The last two weeks have tested my commitment to self-care (and sanity). On the home front, there have been birthday celebrations, trips to the orthodontist, school conferences, and a first report for my fourth grader. Work has centered around hosting a table at the Natural Childbirth and Parenting expo, as well as pre-planning posts and newsletters in preparation for an upcoming vacation. Volunteering at church, trips to the car dealership, and the usual domestic duties also have to be fit in. These are all wonderful and exciting things, but without vigilance commitments to others can easily eclipse commitments to myself.
This balance isn’t news to any mom out there. Being pulled in multiple directions and taking care of others is part of parenting, part of community.
The good news is that the people who love us want us to thrive. They want us to be happy and healthy!
It is often ourselves that we fighting more than others. We are choosing to put others’ needs always before our own. Sometimes this is because we fear being thought of as selfish if we step back to nourish ourselves. Other times, it is accidental. We simply get busy and forget to put ourselves on the list. It doesn’t become evident until we crash, or find ourselves yelling at our kids because we are so overwhelmed.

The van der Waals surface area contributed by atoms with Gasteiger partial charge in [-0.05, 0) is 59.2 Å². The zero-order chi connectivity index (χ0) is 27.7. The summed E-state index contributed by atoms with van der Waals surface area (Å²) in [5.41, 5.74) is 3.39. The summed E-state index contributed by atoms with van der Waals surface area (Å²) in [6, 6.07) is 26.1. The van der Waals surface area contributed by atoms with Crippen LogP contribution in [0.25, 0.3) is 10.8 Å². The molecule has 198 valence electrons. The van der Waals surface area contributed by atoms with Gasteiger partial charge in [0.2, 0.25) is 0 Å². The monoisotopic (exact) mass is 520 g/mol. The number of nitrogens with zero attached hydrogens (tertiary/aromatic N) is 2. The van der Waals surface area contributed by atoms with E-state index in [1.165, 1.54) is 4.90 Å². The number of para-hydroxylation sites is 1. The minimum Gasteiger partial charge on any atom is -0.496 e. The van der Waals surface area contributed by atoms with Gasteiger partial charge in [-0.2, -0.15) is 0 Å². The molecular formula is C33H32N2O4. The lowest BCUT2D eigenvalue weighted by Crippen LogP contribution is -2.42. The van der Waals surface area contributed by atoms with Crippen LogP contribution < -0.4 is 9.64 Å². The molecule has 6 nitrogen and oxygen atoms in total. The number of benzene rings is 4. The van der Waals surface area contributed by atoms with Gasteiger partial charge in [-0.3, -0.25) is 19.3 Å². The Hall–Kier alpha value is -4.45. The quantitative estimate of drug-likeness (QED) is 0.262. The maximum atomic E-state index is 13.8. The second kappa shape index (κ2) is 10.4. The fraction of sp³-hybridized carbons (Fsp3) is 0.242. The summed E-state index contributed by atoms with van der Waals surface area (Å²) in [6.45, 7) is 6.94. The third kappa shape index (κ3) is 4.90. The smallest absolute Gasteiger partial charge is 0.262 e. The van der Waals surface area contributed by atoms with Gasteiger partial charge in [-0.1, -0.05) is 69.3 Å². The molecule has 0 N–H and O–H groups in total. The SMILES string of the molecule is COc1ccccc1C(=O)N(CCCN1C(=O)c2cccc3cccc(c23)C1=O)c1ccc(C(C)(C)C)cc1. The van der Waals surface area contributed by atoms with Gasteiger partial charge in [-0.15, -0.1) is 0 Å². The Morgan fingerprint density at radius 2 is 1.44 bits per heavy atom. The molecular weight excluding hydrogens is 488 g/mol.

I have been guilty of all of the above. Awareness is a the first step in making positive changes. In the last week, I have deliberately included self-care in my daily routines. I arrived at meetings early to enjoy some quiet work time or just a cup of chai tea by myself, I asked for help from my family when I needed it (before I lost my temper), and I spent time with a cup of tea and a good book on a daily basis as this nourishes me. By planning for breaks, I was able to get everything done without becoming overwhelmed.
Here are some other ideas to help you remember to take care of yourself.
- Put something on your schedule that is just for you EVERY DAY. Schedule this first if you don’t think you can fit it in.
- Start your day with prayer, Bible study, meditation, or other nourishing practice
- Ask your family for help. You don’t have to do everything alone. It may be that your loved ones are just waiting for you to tell them what you need.
- Arrive early so you have time to breathe. This works for pretty much all events.
- Have a consistent bedtime routine that relaxes you. Helpful suggestions can be found in this post.
Self-care will look differently for each of us and may change over time. Find what nourishes and replenishes you. Make sure you do these things on a regular basis. We can’t take care of anyone else if we are not at our best.
If you would like help this process, please contact me to schedule a free health consultation.Teaching self-care is my favorite part of this job.